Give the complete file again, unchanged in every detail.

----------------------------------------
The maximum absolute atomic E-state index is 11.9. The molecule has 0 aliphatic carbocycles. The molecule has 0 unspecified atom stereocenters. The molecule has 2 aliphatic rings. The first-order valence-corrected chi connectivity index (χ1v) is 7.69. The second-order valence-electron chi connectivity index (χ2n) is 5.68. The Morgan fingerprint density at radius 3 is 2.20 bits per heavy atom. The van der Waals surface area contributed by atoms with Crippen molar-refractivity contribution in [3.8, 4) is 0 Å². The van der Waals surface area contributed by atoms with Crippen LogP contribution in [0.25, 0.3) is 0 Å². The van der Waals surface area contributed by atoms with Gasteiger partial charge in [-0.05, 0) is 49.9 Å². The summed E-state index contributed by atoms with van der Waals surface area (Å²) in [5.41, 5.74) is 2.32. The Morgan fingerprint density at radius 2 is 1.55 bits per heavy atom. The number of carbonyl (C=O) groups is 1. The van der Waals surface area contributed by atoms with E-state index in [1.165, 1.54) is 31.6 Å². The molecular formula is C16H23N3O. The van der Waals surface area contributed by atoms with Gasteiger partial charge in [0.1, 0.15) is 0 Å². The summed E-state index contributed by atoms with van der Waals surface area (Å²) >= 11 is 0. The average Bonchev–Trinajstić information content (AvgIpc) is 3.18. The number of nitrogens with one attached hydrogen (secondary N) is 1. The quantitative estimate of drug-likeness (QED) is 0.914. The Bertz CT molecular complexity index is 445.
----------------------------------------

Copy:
The maximum absolute atomic E-state index is 11.9. The molecule has 0 aliphatic carbocycles. The molecule has 0 unspecified atom stereocenters. The molecule has 2 aliphatic rings. The first-order valence-corrected chi connectivity index (χ1v) is 7.69. The second-order valence-electron chi connectivity index (χ2n) is 5.68. The Morgan fingerprint density at radius 3 is 2.20 bits per heavy atom. The van der Waals surface area contributed by atoms with Crippen molar-refractivity contribution in [3.8, 4) is 0 Å². The van der Waals surface area contributed by atoms with Crippen LogP contribution in [0.25, 0.3) is 0 Å². The van der Waals surface area contributed by atoms with Gasteiger partial charge in [-0.05, 0) is 49.9 Å². The summed E-state index contributed by atoms with van der Waals surface area (Å²) in [5.41, 5.74) is 2.32. The Morgan fingerprint density at radius 2 is 1.55 bits per heavy atom. The number of carbonyl (C=O) groups is 1. The van der Waals surface area contributed by atoms with E-state index in [1.165, 1.54) is 31.6 Å². The molecular formula is C16H23N3O. The van der Waals surface area contributed by atoms with Gasteiger partial charge in [0.1, 0.15) is 0 Å². The summed E-state index contributed by atoms with van der Waals surface area (Å²) >= 11 is 0. The average Bonchev–Trinajstić information content (AvgIpc) is 3.18. The number of nitrogens with one attached hydrogen (secondary N) is 1. The quantitative estimate of drug-likeness (QED) is 0.914. The Bertz CT molecular complexity index is 445.